Pratchett always satirizes something from the real world in his books, and it was fun to see the "Jane Austen" cameo. But Pratchett really goes after racism in this book. He's tackled the idea before, but this book has a different angle on the issue. What if there were a group of people who everyone knew was bad, filthy, stupid, and incapable of bettering themselves? In Snuff, that would be the goblins. They're used to being killed or kidnapped, but they long for justice, for a chance to be treated like the intelligent beings they are. It's a little surprising that in a world as diverse as the Discworld, there is still anti-any sentient being feelings floating around. But the thing you learn is that people are people everywhere you go and it takes a lot of time for old prejudices to die.

Once I heard about Pratchett's diagnosis, it was hard to me to not look for its effects in his work. In this book, I thought I maybe detected fewer jokes, maybe fewer cultural references. But the plot is intricate, logical, and a hell of a lot of fun to watch play out--especially the heart-stopping scene on the river. And this book still has enough funny to keep me chuckling and snorting from beginning to end.


Neverwhere, by Neil Gaiman

One of the things I love about Neil Gaiman's work is that you can read them as modern day fairy tales. They have something of the Grimm brothers about them. Things aren't quite real, which magic and mysterious creatures. The world of the book is governed by unexplained rules, and the characters are playing for high stakes. And there's a better than average chance more than one character will die. It continually amazes me how Gaiman can bring elements of folklore and history to play in a modern setting. In Neverwhere, the protagonists are on a quest to avenge a family and save London Below, the dark flipside of the everyday London. Along the way, they have to fight the Beast of London, face the Black Friar's ordeals and the earl of Earl's Court. There are characters like Old Bailey and the marquis de Carabas. I love books where I spend almost as much time on Wikipedia looking things up as I do reading the book.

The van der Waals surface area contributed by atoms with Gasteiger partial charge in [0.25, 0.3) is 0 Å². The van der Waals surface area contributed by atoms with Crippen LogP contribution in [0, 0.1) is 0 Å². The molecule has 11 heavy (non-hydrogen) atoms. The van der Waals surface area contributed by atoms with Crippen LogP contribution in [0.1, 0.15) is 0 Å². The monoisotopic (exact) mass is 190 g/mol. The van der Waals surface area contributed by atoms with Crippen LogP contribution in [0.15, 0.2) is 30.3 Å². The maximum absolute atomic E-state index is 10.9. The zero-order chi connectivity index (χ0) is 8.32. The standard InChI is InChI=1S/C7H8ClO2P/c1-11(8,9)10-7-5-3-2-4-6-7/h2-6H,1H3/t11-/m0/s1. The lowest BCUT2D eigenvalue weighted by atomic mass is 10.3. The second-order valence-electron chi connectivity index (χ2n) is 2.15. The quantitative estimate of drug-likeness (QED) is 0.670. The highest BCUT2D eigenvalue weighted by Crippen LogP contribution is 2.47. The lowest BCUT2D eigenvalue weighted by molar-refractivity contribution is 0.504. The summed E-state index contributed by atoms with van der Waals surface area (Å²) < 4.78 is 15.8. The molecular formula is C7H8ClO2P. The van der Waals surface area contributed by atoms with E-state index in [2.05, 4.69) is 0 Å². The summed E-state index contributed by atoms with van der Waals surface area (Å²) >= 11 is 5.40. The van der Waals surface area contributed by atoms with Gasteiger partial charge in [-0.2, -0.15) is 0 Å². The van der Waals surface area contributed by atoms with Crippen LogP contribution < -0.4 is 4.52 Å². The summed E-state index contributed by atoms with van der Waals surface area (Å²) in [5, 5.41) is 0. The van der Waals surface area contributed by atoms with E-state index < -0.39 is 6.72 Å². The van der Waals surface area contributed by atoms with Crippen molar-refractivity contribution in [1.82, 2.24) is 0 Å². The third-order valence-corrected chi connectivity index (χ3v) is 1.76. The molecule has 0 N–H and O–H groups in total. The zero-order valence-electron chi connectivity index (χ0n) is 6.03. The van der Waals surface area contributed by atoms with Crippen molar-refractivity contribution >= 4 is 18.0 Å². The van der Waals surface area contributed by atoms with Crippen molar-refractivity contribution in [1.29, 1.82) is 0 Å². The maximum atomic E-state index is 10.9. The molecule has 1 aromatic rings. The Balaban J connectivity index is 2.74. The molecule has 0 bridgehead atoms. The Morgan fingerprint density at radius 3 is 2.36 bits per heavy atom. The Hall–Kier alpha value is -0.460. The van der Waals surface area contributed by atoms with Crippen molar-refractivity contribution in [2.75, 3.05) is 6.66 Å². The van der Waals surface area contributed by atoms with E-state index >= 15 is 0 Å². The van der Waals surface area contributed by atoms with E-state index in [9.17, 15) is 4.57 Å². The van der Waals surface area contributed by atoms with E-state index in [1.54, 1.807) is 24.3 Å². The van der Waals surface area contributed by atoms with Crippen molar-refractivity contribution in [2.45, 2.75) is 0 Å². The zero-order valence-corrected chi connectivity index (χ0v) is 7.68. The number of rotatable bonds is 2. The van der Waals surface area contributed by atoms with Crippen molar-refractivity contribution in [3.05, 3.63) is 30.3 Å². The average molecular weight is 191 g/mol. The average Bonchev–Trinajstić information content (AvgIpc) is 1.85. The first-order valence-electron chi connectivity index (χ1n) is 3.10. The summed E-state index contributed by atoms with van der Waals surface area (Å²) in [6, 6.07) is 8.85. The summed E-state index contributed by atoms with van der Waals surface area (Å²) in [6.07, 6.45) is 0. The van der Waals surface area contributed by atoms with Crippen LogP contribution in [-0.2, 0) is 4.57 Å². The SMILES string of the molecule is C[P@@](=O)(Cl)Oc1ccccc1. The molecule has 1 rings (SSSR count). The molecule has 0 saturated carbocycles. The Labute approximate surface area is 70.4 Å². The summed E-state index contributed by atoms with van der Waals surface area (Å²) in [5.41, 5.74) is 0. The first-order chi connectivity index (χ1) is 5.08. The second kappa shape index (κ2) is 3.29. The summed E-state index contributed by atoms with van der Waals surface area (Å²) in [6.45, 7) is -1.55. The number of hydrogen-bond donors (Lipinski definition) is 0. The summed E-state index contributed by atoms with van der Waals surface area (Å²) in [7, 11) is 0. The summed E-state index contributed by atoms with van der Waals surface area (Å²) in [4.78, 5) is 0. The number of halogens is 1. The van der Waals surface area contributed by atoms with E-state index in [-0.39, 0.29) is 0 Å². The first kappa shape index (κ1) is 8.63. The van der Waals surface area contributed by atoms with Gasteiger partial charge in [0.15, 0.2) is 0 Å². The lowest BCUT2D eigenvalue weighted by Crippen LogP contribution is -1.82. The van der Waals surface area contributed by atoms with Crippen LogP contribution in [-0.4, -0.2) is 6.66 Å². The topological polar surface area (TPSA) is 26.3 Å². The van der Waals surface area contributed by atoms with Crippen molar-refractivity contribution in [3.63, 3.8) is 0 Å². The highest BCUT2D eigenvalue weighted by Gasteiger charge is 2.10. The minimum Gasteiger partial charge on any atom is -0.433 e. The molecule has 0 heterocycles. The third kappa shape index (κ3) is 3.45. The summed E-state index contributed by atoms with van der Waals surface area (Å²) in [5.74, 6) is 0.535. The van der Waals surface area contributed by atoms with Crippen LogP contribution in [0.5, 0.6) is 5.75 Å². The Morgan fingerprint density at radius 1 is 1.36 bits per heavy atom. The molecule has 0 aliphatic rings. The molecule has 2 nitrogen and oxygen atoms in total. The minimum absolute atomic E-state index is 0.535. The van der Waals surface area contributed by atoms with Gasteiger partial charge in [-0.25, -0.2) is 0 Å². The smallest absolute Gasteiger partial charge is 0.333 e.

The book begins with Richard Mayhew, an ordinary bloke with a fiancee who is trying to mold him into a titan of industry. Richard just muddles along with his life until a bleeding girl drops into his path one day. Since he possesses some hidden heroic qualities, Richard takes her home and patches her up. His assistance, however, causes him to drop out of his ordinary life and become a part of London Below. Made up of forgotten things and people and old time, London Below is much more interesting than its counterpart and a lot more dangerous. The girl he helped, Door, turns out to be the center of a big conspiracy. Her family has been killed and the assassins are after her now. The only people she can trust are Richard (who is clueless about London Below) and the so-called marquis de Carabas (who seems even more dodgy than the rest of the underside's denizens).

 What really makes this book for me, other than the bits of folklore and history, are the villains: Mr. Croup and Mr. Vandemar. They're both terrifyingly violent and they seem to be around every corner. Mr. Croup is the voice of the pair, and his archaic and erudite way of speaking make him even more frightening. Mr. Vandemar, the muscle, is a barely controlled psychopath who hurts anything that he can in the most painful way possible. Even though they're a pretty fantastical pair, they make the danger Richard and Door and their group face seem more real.

I can't say much more about this book without giving away the conspiracy. Like The Night Circus (by Erin Morgenstern), the setting really makes this book. But unlike that book, the characters stand up to the setting. They grow and change and we really get to learn who these characters are. The transformation in Richard is particularly spectacular. He grows from a regular Joe into a fully fledged hero.  

Neverwhere is one of the reasons I wish Gaiman publishes more novels. I love this book and American Gods and Good Omens and the rest. He's truly original.

The Damned Busters, by Matthew Hughes

The Damned 

Busters I love comic novels that involve religion. Terry Pratchett and Neil Gaiman's Good Omens and Christopher Moore's Lamb are permanently in the my top ten favorite novels list. So I really enjoyed The Damned Busters by Matthew Hughes. It takes the Faust premise and twists it into a 400 page running gag about heaven, hell, free will, demonic deals, and superheros. I'm really looking forward to the next installments in the series.